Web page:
Ah, the holidays. Can’t stand them and love them all at once. But there’s one among them that, as much as I love food, I really rather don’t care for, and I think this turkey’s got it about right.
Everyone has an idealized set of childhood memories concerning Thanksgiving. For me it is bundling up and getting into the family auto with six other people, all balancing food items on our laps of varying temperature from scalding to freezing. Pissing each other off and yelling at each other at inhuman volume. Arriving at my aunt’s house and causing serious mayhem just getting in the door with all the goodies, what with all the kisses, more yelling, squeals of surprise and inevitably being told to get the hell out of the kitchen so that people could get this turkey of a holiday off the ground.
And those were the good times. Maybe that’s where I learned to avoid the holiday.
So much has changed. People are gone, faces have changed. We are all so much older, rounder. We are marked by our lifetimes of choice. We are happy not over the feasting and the merry mayhem. Not anymore. We are happy to be here for another year, having made it to the table one more time. In this we are if anything somewhat relieved.
For me every turkey is bittersweet no matter the goodness of the gravy. Fond remembrances of the past are well and good but it is the triumph of the now that makes Thanksgiving a valid holiday. And we can bring to the table our sense of humor that remains to us through yet another year; we can bring our laughter to season our mashed potatoes. We can raise a glass to all things past, all things present and to our hope for our future.
“My cooking is so bad my kids thought Thanksgiving was to commemorate Pearl Harbor.”
– Phyllis Diller
The magic ingredient is that in coming together, we are more than just ourselves. And if we are not careful, the combination of a mind-altering turkey haze combined with carbohydrate overload and liquor saturation mean the ugly business of airing out grievances on the family stage.
Any grievances I may have or have ever had with family don’t belong at the table. For those of us trying to get through the day with only minor digestive upset rather than nuclear meltdown it helps to have someone who is not inebriated and understands the language of confusion when put forward loudly and with a slight slur.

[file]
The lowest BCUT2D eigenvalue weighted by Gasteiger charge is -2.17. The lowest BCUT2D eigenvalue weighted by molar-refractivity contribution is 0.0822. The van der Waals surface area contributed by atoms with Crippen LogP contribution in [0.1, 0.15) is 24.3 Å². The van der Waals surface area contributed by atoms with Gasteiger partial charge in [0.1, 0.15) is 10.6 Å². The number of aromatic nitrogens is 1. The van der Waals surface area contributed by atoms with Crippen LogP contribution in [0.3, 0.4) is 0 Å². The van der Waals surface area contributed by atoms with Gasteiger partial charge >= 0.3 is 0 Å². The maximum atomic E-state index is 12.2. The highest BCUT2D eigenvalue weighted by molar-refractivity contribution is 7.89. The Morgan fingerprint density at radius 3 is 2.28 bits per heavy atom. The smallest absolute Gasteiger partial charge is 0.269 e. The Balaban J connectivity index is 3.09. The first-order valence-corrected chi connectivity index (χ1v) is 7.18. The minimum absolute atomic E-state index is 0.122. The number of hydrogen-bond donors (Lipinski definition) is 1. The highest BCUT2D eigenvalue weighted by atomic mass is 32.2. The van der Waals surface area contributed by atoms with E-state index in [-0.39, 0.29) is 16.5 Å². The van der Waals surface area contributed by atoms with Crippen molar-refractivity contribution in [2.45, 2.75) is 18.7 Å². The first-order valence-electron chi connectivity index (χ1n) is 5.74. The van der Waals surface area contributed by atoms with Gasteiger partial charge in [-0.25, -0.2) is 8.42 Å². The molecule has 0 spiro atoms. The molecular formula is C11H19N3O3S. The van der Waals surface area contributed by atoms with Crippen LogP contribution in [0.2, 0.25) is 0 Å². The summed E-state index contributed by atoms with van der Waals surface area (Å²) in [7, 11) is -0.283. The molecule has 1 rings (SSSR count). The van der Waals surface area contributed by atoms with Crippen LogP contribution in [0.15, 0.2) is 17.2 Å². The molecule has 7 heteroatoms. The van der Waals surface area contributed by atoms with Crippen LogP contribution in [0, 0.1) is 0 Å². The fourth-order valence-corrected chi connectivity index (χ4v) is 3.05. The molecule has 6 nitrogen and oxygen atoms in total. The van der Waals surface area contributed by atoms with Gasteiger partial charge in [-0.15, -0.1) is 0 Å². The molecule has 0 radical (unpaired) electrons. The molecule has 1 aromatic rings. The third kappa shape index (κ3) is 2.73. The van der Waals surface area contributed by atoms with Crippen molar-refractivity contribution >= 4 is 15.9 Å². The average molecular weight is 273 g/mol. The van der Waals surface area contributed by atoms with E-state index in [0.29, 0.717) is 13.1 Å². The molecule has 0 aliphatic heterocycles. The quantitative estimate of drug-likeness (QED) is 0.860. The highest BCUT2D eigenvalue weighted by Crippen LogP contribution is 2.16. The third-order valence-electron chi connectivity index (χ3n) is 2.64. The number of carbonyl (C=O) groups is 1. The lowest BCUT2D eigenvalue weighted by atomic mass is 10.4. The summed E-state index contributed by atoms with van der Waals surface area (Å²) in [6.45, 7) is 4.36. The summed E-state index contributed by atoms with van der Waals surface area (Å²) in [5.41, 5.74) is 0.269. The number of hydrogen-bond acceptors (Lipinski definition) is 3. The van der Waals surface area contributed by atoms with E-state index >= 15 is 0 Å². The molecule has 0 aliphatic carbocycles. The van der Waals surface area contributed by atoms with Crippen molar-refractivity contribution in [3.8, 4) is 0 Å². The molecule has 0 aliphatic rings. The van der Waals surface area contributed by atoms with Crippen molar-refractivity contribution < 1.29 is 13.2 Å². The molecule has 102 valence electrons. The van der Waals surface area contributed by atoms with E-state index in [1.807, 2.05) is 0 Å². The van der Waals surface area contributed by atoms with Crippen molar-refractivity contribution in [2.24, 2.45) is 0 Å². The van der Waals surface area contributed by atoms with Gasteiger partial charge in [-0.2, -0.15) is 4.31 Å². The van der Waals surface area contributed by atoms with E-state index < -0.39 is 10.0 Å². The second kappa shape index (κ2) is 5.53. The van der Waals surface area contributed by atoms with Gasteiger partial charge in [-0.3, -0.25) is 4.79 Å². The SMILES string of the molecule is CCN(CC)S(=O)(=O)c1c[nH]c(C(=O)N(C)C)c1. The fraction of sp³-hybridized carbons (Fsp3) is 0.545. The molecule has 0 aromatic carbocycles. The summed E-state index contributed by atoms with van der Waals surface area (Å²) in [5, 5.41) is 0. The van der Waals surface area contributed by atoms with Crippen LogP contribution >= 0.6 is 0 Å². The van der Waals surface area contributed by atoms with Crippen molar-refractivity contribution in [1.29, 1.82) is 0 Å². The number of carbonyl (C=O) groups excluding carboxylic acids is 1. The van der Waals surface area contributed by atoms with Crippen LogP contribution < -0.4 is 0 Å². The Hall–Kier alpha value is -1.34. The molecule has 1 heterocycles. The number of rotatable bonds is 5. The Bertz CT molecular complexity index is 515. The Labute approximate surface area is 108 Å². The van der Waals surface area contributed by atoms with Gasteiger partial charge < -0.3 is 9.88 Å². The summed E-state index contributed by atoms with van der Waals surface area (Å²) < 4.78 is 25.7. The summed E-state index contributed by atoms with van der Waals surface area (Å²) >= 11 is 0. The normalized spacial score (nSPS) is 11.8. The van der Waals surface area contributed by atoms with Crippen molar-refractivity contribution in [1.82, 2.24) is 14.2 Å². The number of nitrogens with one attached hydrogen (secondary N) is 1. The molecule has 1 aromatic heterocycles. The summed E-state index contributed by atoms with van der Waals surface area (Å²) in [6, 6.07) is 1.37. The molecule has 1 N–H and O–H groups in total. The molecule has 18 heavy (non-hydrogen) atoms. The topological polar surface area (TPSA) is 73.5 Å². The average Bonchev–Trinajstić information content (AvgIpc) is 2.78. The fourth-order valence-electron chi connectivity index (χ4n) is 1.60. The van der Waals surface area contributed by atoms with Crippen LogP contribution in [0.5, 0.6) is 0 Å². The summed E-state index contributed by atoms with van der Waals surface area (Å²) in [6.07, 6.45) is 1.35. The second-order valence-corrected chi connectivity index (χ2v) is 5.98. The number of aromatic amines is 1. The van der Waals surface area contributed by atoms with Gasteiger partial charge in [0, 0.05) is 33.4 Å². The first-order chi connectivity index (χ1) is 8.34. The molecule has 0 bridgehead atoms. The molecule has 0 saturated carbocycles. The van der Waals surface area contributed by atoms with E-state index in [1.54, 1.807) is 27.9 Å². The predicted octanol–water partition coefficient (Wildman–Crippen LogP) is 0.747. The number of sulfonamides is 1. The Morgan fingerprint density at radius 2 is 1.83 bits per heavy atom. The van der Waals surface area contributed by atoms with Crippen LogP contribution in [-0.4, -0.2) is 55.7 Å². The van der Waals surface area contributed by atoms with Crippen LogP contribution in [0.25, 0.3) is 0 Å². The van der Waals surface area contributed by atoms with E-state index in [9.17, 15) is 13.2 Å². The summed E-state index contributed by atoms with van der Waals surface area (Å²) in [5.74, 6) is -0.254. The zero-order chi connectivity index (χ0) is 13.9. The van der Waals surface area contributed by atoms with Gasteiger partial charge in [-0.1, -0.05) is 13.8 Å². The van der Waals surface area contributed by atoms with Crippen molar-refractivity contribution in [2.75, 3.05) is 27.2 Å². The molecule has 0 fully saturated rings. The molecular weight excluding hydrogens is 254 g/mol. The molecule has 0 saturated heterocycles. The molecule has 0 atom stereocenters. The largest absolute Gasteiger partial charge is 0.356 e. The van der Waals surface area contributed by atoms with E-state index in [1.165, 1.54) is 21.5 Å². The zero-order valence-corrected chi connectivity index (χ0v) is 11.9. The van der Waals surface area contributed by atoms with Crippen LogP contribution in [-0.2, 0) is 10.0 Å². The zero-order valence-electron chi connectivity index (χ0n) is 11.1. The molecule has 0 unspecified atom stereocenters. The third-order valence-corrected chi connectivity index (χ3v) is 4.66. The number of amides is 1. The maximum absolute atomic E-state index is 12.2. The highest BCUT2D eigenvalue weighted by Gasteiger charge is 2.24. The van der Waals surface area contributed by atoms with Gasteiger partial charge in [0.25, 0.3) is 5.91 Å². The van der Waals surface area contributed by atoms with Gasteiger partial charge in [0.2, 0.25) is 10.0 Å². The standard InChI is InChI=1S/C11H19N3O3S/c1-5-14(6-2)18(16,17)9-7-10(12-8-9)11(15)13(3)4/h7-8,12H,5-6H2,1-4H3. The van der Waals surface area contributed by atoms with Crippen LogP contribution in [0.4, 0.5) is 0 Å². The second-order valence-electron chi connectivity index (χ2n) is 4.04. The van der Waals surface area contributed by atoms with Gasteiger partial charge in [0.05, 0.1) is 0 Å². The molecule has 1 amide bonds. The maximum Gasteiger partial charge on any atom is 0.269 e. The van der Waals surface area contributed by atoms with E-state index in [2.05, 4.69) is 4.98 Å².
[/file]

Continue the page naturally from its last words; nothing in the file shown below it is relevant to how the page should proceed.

That person is not me.
No, I long ago gave up the mania of attending family functions. For many, many years I was living on the west coast and could not attend these potentially explosive functions. And on moving back to the eastern seaboard I simply could not do it either because my unmedicated and wildly frightening response to the very idea was enough to render me incapable.
Now is a different story. Things have improved to the point where I can actually get through such events as a family dinner without screaming, “ABORT! ABORT!” and running to the nearest room with a lock on the door. I can make it to dessert. I can listen to my family without jumping up and yelling, “And you people think I’M crazy!” I can even spend time in my busy head thinking about something denied to me for ever so long: being thankful.
Thankful for each and every one of the lunatics I call family. Thankful I’m at the table listening to everyone’s conversations and getting to butt in at inappropriate times. Thankful there’s a majority of the people there who bother to say hello to me after the past years of my rampant insecurity.
I don’t celebrate the real reasons for Thanksgiving, which to me are politically, sociologically and religiously insane. I don’t celebrate any holiday that honors bad behavior on the part of our Colonial forefathers.
But I do celebrate each and every holiday that comes along as a chance to sit down at a table and marvel over my family and how I have changed to accept their love, however oddly presented and expressed. I celebrate the opportunity to sit next to my mom and marvel at the fact that among her favorite foods, cranberry sauce seems to be indispensable and required or there will be hell to pay.
I celebrate the fact that right around this time last year I met people who understood how to help me, who knew what to teach me and who stand guard in case I ever need them. I celebrate my mental health team because I could have been one of those missing faces at the family table. I could have been tremendous grief from the recent past brought forward to stain my family’s day of togetherness.
So from now on I will celebrate a Thanksgiving of sorts each and every day. I will remember how it used to be, when I starved myself of the love of family and friends before the bounty of life was put before me again. I will honor everyone in my own way for whatever reason, whether they are passed from me, whether they love me or not, whether they know or not how much I love them.
I will eat the turkey and the mandatory jellied cranberry sauce. I will smile when someone passes a big bowl of mashed potatoes. I will laugh and be forgiving, I will live in the moment, I will give thanks for each and every one of the lunatics I am proud to call my family.